Tania: How do you define a robot anyway?

    Peter: That’s exactly right, because a lot of the stuff we use now, if I use Siri on my phone, am I using a robot? Where does it stop? A robot doesn’t have to be something that walks around.

    What else should we be doing?

    Tania: We need to have these conversations so that we can bring everyone along with us and try not to leave people behind. Lots of people talk about universal basic incomes and things, I’m more in favour of looking at how we empower people community by community to support one another.

    So, looking at more volunteering jobs, looking at people potentially being rewarded more for volunteering and empowering people in local communities to set up social franchises and social businesses that start solving their problems at a local level rather than relying on top-down government welfare.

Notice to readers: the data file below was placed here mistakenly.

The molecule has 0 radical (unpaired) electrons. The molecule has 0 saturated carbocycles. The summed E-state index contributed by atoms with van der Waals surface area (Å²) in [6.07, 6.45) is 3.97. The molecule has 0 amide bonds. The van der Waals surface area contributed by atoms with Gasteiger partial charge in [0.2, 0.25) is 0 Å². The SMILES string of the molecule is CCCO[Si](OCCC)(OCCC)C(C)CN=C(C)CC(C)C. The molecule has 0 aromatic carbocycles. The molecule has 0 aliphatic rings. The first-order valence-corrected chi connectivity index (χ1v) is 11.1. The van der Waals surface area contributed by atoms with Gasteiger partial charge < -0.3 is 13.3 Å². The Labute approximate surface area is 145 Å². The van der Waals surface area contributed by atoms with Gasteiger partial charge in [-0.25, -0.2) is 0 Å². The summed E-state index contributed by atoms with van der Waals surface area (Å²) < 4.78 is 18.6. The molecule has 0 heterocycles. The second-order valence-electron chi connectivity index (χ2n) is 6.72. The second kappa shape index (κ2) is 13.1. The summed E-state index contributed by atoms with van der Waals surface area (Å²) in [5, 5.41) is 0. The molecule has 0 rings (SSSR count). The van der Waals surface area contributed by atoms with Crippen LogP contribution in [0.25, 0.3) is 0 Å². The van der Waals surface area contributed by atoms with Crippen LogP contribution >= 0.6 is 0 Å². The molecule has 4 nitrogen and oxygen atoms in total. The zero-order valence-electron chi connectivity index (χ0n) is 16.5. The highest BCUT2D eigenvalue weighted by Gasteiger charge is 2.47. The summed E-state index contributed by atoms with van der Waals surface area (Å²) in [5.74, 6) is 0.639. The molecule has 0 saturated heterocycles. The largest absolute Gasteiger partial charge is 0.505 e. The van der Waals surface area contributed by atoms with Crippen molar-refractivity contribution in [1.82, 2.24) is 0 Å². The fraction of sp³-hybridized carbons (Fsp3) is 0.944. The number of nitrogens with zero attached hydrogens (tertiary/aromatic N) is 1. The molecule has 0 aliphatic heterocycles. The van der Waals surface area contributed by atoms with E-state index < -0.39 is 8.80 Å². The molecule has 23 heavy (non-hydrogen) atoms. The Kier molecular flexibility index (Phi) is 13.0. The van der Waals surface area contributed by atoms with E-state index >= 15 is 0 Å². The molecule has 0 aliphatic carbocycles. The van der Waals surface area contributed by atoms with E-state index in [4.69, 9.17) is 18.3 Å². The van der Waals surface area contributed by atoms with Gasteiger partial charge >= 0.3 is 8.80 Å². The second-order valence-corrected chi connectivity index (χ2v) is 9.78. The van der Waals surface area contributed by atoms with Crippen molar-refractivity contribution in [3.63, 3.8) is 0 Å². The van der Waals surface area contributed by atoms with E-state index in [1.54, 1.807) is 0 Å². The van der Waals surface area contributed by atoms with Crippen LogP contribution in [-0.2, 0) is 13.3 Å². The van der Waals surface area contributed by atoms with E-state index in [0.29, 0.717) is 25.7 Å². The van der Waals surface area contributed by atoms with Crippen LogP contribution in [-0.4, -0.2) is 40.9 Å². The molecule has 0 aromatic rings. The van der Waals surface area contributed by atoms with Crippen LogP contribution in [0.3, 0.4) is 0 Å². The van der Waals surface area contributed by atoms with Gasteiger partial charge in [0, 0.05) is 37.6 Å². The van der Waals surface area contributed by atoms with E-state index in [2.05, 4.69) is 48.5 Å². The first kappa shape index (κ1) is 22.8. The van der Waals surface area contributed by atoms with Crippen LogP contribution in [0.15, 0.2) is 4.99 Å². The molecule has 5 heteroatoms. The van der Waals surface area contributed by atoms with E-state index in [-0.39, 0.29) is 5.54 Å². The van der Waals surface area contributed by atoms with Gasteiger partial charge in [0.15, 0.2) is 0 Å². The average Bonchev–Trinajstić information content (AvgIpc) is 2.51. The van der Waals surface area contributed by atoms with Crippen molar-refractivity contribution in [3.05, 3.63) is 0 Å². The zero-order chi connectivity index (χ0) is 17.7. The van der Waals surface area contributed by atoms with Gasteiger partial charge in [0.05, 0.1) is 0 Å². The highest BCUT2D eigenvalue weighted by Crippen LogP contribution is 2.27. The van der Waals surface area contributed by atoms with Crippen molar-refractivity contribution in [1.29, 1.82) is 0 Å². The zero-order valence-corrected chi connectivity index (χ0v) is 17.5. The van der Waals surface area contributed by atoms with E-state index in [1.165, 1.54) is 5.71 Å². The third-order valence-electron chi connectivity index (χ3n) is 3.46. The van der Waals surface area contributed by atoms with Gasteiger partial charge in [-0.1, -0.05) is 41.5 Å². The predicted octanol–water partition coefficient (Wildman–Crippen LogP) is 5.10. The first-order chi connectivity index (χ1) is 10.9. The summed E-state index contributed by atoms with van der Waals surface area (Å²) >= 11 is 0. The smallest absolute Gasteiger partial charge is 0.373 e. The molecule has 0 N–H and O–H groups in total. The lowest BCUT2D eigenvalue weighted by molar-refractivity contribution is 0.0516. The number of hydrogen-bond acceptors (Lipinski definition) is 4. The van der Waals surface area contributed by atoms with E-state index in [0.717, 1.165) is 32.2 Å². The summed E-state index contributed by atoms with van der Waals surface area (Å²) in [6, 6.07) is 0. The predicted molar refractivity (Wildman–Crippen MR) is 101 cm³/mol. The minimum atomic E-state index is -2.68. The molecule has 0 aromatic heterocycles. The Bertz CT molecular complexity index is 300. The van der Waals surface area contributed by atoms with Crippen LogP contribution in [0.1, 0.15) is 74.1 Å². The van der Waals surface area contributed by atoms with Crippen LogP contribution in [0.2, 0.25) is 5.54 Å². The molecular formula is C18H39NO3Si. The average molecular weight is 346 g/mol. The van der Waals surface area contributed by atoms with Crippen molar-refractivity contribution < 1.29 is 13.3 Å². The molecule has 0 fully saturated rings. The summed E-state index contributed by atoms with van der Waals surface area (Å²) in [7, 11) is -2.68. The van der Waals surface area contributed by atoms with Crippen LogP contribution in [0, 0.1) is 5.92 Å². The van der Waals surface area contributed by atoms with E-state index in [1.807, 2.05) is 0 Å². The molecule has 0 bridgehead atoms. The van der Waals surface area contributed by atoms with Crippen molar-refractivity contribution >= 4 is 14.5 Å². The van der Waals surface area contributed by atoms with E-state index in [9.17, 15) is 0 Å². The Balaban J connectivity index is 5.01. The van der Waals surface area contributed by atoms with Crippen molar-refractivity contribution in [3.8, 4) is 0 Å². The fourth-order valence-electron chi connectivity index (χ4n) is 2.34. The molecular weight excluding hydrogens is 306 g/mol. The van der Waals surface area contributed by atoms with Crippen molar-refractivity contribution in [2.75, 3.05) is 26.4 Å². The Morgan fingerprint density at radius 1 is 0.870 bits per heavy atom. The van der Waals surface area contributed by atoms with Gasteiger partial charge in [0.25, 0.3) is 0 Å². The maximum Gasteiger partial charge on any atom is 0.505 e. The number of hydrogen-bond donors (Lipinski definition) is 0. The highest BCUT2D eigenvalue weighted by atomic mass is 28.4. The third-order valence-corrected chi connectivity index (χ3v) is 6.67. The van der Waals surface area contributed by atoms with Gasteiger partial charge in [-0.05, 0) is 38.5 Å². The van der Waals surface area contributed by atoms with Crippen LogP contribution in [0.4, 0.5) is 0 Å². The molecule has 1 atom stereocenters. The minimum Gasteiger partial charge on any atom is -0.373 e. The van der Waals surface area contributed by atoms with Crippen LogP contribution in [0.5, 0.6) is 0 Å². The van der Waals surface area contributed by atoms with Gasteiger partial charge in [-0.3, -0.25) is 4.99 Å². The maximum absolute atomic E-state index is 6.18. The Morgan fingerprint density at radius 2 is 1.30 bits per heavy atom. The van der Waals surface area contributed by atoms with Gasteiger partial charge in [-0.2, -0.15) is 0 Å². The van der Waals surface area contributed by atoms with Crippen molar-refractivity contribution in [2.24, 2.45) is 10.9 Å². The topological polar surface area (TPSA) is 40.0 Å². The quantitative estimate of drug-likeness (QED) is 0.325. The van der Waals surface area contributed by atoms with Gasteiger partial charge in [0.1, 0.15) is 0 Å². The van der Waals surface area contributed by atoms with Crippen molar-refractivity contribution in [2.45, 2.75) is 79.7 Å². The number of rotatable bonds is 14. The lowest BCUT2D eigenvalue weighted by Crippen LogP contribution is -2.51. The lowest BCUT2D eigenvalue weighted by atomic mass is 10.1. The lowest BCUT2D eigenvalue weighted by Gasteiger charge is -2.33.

The government is already completely stressed out. We’re not seeing any leadership really. We need to actually empower ordinary citizens to support one another to create programmes. We need to really get entrepreneurship front and centre in the community, so that everyone, not that everyone can be an entrepreneur, but that we really do nurture and support people to be entrepreneurs and to solve social problems.

    Peter: The second area is we need a far more pragmatic educational system. At the moment there seems to be a separation between education on the one side and business on the other.

    Too often in business the catchcry we hear is that when people come out of the educational system, they are not business ready. We’re not preparing our students to either be entrepreneurs or to readily be able to transition between careers.

    About the author
    Riordan is Techly’s News and Social Editor. He promises to tweet more at @riordanl
    Original article.